Ready for winter? In the South, you may not need to be.
The long-range forecasts are out, and this winter promises to be every bit as wacky as last, except different. La Nina could make the north cold, California warm and dry, and Florida parched. And the Northeast? Check back later.
New York — If you live in Chicago, Detroit and Buffalo, you probably ought to make sure the snowblower is in tip-top shape for the winter. But, if you live south of I-40, which runs from Barstow, Calif., to Wilmington, N.C., you may not need to put away your swimsuit. And if you live in between: It will be more like a normal winter.
On Thursday, meteorologists from both private forecaster AccuWeather.com as well as the National Oceanic and Atmospheric Administration (NOAA) issued their forecasts calling for “extremes” for the US this winter.
“The weather is going to be schizophrenic,” predicts Joe Bastardi, chief long-range forecaster for AccuWeather, based in State College, Pa. “We will see extremes in the North and West and we will see a lot of warm weather in the Southeast.”
“The South and especially the District of Columbia will get a break compared to last winter,” predicts Mr. Bastardi. “Their snow-fighting budgets will get a break.”
Northeast forecast is iffy
The forecast is more iffy for places like New York and Boston. Bastardi says those cities will be right on the border between snow and rain events. But by winter’s end, he says, Boston and New York will have a “normal” winter.
Normal for Boston, he says, may mean 35 to 40 inches of snow this year and temperatures about one degree above normal, which is 31.8 degrees. “It will be a normal winter for New England, but they never have easy winters,” he says.
NOAA, for its part, says the winter forecast for New England and the Mid-Atlantic will depend on what happens in the north Atlantic Ocean and the Arctic. As a result, NOAA says, weather events for those regions can be predicted only about a week in advance.
However, Bastardi forecasts that the start of winter for people living in the East will seem like a replay of last year. Temperatures will plunge starting in November. In fact, if hurricane Richard moves up the East Coast next week, a strong cold front will follow, possibly depositing snow in the Appalachian Mountains.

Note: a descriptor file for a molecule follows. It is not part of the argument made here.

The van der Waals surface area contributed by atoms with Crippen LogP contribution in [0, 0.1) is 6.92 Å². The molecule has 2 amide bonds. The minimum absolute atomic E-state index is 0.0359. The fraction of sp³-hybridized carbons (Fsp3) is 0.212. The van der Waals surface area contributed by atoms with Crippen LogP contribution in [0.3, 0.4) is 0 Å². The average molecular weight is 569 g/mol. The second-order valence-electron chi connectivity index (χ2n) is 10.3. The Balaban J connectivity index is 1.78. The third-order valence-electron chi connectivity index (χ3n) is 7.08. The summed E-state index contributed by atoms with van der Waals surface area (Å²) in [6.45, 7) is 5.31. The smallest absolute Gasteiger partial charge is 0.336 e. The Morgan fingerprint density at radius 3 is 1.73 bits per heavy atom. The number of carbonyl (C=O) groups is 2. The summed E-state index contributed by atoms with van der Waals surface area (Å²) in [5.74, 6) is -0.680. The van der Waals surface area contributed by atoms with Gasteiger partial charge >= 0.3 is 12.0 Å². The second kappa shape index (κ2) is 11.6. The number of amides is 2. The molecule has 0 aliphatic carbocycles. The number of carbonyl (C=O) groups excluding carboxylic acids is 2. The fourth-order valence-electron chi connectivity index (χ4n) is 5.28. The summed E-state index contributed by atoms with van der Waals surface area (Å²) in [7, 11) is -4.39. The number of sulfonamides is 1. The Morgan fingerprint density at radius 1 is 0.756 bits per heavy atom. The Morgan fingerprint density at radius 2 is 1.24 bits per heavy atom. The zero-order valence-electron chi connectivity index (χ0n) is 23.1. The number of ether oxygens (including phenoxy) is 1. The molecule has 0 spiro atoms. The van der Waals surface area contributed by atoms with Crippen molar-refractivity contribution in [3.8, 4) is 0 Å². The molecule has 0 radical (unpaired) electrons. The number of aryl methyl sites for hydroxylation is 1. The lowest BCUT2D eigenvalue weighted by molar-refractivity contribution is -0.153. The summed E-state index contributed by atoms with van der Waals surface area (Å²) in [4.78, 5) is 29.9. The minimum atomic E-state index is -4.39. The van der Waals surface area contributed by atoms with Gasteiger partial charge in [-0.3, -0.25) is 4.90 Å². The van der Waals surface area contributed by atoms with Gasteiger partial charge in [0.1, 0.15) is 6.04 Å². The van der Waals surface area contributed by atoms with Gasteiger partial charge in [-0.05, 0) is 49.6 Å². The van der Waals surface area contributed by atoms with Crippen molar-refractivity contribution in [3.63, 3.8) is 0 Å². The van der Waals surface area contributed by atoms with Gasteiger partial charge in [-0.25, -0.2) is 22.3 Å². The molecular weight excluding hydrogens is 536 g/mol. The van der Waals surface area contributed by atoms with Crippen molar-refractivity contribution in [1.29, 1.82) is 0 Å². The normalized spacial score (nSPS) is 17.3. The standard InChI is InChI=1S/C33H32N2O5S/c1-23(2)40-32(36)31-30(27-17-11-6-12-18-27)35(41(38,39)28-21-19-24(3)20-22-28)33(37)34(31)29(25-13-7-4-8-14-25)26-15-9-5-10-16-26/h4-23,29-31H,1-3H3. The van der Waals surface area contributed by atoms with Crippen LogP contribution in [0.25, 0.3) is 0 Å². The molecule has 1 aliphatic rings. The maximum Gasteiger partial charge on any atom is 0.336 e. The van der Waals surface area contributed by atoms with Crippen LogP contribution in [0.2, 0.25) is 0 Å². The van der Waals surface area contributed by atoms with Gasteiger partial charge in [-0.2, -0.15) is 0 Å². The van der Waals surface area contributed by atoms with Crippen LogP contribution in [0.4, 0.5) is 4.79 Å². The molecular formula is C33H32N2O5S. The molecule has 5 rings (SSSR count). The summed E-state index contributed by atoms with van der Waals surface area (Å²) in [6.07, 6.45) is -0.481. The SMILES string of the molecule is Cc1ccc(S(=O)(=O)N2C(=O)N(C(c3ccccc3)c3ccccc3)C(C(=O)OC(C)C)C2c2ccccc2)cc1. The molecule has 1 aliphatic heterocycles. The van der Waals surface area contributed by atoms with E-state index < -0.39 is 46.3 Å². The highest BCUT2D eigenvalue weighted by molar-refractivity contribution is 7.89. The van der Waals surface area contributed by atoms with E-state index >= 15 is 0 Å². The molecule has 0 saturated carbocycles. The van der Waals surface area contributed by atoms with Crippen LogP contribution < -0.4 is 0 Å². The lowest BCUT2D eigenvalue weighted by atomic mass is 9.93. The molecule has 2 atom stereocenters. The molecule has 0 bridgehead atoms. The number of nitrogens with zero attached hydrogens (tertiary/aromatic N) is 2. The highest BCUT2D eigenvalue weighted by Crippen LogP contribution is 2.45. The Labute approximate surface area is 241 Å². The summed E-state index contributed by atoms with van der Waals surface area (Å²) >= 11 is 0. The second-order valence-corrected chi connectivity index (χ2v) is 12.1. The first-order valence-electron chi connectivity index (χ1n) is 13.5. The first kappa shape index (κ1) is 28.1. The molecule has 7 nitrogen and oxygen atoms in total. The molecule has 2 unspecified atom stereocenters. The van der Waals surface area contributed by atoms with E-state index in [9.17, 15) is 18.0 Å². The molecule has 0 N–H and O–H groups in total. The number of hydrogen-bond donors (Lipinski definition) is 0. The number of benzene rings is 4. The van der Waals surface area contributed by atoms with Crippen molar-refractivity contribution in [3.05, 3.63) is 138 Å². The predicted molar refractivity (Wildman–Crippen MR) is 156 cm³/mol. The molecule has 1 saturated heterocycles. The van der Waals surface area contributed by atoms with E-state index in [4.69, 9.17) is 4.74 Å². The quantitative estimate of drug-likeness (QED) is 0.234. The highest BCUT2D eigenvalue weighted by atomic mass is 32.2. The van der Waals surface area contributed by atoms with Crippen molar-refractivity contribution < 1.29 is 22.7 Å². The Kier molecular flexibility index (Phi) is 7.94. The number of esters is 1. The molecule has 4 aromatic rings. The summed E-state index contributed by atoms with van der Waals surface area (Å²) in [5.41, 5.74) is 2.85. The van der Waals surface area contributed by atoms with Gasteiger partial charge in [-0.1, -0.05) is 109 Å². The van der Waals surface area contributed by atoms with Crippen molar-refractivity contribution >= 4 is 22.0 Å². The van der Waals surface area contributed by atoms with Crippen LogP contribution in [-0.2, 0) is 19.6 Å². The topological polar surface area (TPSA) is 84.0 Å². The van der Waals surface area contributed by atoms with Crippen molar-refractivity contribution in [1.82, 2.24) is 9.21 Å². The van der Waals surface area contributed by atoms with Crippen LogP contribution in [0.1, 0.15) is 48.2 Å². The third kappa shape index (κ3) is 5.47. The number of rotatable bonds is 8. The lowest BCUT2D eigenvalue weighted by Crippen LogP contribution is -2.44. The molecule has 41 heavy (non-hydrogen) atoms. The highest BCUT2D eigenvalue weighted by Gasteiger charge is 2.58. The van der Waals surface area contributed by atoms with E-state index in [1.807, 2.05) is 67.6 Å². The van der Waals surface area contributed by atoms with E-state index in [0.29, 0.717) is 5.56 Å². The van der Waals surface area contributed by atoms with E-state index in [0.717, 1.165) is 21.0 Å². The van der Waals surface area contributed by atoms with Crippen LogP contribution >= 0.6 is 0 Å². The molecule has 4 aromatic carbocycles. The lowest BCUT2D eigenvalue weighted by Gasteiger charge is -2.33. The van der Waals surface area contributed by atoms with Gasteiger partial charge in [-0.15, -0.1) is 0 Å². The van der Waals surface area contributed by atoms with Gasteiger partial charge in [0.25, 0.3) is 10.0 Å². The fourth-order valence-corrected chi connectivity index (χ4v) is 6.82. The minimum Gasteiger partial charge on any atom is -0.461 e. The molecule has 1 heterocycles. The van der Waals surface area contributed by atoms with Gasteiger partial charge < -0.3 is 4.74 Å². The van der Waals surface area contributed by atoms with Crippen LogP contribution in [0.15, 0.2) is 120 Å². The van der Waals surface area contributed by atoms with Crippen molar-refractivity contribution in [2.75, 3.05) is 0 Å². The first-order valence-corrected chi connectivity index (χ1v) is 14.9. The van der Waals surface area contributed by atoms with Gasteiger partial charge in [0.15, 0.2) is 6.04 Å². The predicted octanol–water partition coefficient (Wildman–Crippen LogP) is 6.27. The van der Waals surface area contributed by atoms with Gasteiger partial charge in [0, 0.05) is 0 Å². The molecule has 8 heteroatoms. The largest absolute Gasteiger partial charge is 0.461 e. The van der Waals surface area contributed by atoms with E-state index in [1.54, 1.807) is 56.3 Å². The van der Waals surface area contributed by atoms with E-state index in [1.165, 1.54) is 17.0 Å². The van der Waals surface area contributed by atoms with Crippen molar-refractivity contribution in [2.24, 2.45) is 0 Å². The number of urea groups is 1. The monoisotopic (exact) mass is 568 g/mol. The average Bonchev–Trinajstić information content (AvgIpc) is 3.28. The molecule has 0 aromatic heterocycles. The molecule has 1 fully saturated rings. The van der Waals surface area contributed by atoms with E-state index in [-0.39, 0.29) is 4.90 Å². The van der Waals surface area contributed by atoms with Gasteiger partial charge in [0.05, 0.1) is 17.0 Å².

La Niña replaces El Niño
Behind the winter forecasts is a La Niña event that is taking place in the eastern Pacific Ocean. “La Niña is associated with cooler than normal water temperatures in the Equatorial Pacific Ocean, unlike El Niño, which is associated with warmer than normal water temperature,” says NOAA in its forecast.
Last year, North America’s wacky weather was influenced by El Niño. “Although La Niña is the opposite of El Niño, it also has the potential to bring weather extremes to parts of the nation,” says NOAA.
The La Niña effect for some parts of the nation is not good. For example, California is expected to be warmer and drier than normal. This could lead to water shortages next summer and forest fire issues as well. The Pacific Northwest, which will be colder and wetter than normal, normally can use the water for hydroelectric purposes and recreation, but may face flooding and avalanche issues, says NOAA. And Florida, where it will be warmer and drier than normal, could also face wildfire problems.
By January and February, Bastardi predicts, winter in the Northeast will begin to fade and it could be warmer than November and December.
“Some real funky things are going to happen,” he predicts.